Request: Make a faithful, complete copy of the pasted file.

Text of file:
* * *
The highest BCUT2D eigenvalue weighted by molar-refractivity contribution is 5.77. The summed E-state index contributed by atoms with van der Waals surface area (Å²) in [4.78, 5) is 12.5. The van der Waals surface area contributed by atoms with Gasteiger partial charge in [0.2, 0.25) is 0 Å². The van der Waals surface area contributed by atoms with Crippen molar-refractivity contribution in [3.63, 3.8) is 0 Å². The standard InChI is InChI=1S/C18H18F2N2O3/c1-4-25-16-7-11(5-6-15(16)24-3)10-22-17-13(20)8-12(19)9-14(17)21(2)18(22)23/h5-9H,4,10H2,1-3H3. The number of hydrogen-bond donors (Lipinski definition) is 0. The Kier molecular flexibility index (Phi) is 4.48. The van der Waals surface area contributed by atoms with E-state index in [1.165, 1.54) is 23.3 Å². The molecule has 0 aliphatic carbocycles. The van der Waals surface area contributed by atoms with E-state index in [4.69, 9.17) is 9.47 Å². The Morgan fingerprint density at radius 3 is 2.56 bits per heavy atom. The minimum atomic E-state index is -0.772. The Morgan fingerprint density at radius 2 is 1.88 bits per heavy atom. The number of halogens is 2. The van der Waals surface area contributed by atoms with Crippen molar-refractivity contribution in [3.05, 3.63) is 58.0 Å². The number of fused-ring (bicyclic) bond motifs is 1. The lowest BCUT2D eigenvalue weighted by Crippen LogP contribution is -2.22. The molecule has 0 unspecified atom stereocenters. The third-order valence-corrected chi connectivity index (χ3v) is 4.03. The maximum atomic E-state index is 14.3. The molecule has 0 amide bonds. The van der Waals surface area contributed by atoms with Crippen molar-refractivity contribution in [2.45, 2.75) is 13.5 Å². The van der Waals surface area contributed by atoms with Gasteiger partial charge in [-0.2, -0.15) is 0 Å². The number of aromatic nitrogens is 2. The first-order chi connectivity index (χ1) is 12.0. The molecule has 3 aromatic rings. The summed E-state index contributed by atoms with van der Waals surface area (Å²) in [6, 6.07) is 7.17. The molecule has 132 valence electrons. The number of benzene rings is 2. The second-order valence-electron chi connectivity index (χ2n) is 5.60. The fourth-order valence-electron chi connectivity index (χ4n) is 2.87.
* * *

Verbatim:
The highest BCUT2D eigenvalue weighted by molar-refractivity contribution is 5.77. The summed E-state index contributed by atoms with van der Waals surface area (Å²) in [4.78, 5) is 12.5. The van der Waals surface area contributed by atoms with Gasteiger partial charge in [0.2, 0.25) is 0 Å². The van der Waals surface area contributed by atoms with Crippen molar-refractivity contribution in [3.63, 3.8) is 0 Å². The standard InChI is InChI=1S/C18H18F2N2O3/c1-4-25-16-7-11(5-6-15(16)24-3)10-22-17-13(20)8-12(19)9-14(17)21(2)18(22)23/h5-9H,4,10H2,1-3H3. The number of hydrogen-bond donors (Lipinski definition) is 0. The Kier molecular flexibility index (Phi) is 4.48. The van der Waals surface area contributed by atoms with E-state index in [1.165, 1.54) is 23.3 Å². The molecule has 0 aliphatic carbocycles. The van der Waals surface area contributed by atoms with E-state index in [4.69, 9.17) is 9.47 Å². The Morgan fingerprint density at radius 3 is 2.56 bits per heavy atom. The minimum atomic E-state index is -0.772. The Morgan fingerprint density at radius 2 is 1.88 bits per heavy atom. The number of halogens is 2. The van der Waals surface area contributed by atoms with Crippen molar-refractivity contribution in [3.05, 3.63) is 58.0 Å². The number of fused-ring (bicyclic) bond motifs is 1. The lowest BCUT2D eigenvalue weighted by Crippen LogP contribution is -2.22. The molecule has 0 unspecified atom stereocenters. The third-order valence-corrected chi connectivity index (χ3v) is 4.03. The maximum atomic E-state index is 14.3. The molecule has 0 amide bonds. The van der Waals surface area contributed by atoms with Crippen molar-refractivity contribution in [2.45, 2.75) is 13.5 Å². The van der Waals surface area contributed by atoms with Gasteiger partial charge in [-0.2, -0.15) is 0 Å². The number of aromatic nitrogens is 2. The first-order chi connectivity index (χ1) is 12.0. The molecule has 3 aromatic rings. The summed E-state index contributed by atoms with van der Waals surface area (Å²) in [6, 6.07) is 7.17. The molecule has 132 valence electrons. The number of benzene rings is 2. The second-order valence-electron chi connectivity index (χ2n) is 5.60. The fourth-order valence-electron chi connectivity index (χ4n) is 2.87.